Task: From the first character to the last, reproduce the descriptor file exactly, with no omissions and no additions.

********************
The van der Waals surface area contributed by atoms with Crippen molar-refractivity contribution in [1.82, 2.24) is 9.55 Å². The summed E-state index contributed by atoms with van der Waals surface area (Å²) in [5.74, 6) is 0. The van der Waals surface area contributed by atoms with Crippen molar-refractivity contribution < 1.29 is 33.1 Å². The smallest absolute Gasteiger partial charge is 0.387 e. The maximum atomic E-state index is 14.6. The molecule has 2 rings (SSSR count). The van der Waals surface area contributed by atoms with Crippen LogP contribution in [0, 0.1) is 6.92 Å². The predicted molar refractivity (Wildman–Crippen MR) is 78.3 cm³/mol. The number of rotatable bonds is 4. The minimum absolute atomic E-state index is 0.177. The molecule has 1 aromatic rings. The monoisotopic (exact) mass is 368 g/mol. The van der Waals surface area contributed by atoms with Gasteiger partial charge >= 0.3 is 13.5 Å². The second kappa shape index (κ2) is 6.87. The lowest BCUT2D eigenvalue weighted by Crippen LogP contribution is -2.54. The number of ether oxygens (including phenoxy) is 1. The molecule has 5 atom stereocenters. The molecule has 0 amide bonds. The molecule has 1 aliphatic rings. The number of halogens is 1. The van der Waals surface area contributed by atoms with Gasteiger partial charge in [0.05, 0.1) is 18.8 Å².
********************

The van der Waals surface area contributed by atoms with Crippen molar-refractivity contribution in [1.82, 2.24) is 9.55 Å². The summed E-state index contributed by atoms with van der Waals surface area (Å²) in [5.74, 6) is 0. The van der Waals surface area contributed by atoms with Crippen molar-refractivity contribution < 1.29 is 33.1 Å². The smallest absolute Gasteiger partial charge is 0.387 e. The maximum atomic E-state index is 14.6. The molecule has 2 rings (SSSR count). The van der Waals surface area contributed by atoms with Crippen LogP contribution in [0, 0.1) is 6.92 Å². The predicted molar refractivity (Wildman–Crippen MR) is 78.3 cm³/mol. The number of rotatable bonds is 4. The minimum absolute atomic E-state index is 0.177. The molecule has 1 aromatic rings. The monoisotopic (exact) mass is 368 g/mol. The van der Waals surface area contributed by atoms with Gasteiger partial charge >= 0.3 is 13.5 Å². The second kappa shape index (κ2) is 6.87. The lowest BCUT2D eigenvalue weighted by Crippen LogP contribution is -2.54. The number of ether oxygens (including phenoxy) is 1. The molecule has 5 atom stereocenters. The molecule has 0 amide bonds. The molecule has 1 aliphatic rings. The number of halogens is 1. The van der Waals surface area contributed by atoms with Gasteiger partial charge in [0.05, 0.1) is 18.8 Å².